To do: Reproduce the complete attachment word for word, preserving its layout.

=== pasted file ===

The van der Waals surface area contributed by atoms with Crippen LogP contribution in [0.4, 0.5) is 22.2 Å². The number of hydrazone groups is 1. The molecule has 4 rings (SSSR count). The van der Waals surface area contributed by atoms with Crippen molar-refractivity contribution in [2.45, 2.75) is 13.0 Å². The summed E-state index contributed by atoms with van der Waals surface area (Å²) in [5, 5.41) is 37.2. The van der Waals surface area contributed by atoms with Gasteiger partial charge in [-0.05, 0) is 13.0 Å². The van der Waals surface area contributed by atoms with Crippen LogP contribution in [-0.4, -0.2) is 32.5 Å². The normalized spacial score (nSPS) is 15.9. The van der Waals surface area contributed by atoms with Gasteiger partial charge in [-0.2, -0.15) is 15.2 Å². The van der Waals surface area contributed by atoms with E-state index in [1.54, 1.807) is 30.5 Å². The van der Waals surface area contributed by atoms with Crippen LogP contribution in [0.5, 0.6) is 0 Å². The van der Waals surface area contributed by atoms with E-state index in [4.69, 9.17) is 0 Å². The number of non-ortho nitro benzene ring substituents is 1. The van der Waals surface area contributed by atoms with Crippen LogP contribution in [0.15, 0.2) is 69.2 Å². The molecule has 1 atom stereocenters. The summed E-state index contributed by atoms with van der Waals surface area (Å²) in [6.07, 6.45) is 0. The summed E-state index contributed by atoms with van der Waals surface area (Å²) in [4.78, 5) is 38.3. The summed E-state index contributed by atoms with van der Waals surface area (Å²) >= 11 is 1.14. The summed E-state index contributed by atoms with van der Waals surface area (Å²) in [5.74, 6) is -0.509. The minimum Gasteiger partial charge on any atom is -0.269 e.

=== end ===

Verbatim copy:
The van der Waals surface area contributed by atoms with Crippen LogP contribution in [0.4, 0.5) is 22.2 Å². The number of hydrazone groups is 1. The molecule has 4 rings (SSSR count). The van der Waals surface area contributed by atoms with Crippen molar-refractivity contribution in [2.45, 2.75) is 13.0 Å². The summed E-state index contributed by atoms with van der Waals surface area (Å²) in [5, 5.41) is 37.2. The van der Waals surface area contributed by atoms with Gasteiger partial charge in [-0.05, 0) is 13.0 Å². The van der Waals surface area contributed by atoms with Crippen LogP contribution in [-0.4, -0.2) is 32.5 Å². The normalized spacial score (nSPS) is 15.9. The van der Waals surface area contributed by atoms with Gasteiger partial charge in [-0.2, -0.15) is 15.2 Å². The van der Waals surface area contributed by atoms with E-state index in [1.54, 1.807) is 30.5 Å². The van der Waals surface area contributed by atoms with Crippen LogP contribution in [0.5, 0.6) is 0 Å². The van der Waals surface area contributed by atoms with E-state index in [4.69, 9.17) is 0 Å². The number of non-ortho nitro benzene ring substituents is 1. The van der Waals surface area contributed by atoms with Crippen LogP contribution in [0.15, 0.2) is 69.2 Å². The molecule has 1 atom stereocenters. The summed E-state index contributed by atoms with van der Waals surface area (Å²) in [6.07, 6.45) is 0. The summed E-state index contributed by atoms with van der Waals surface area (Å²) in [4.78, 5) is 38.3. The summed E-state index contributed by atoms with van der Waals surface area (Å²) >= 11 is 1.14. The summed E-state index contributed by atoms with van der Waals surface area (Å²) in [5.74, 6) is -0.509. The minimum Gasteiger partial charge on any atom is -0.269 e.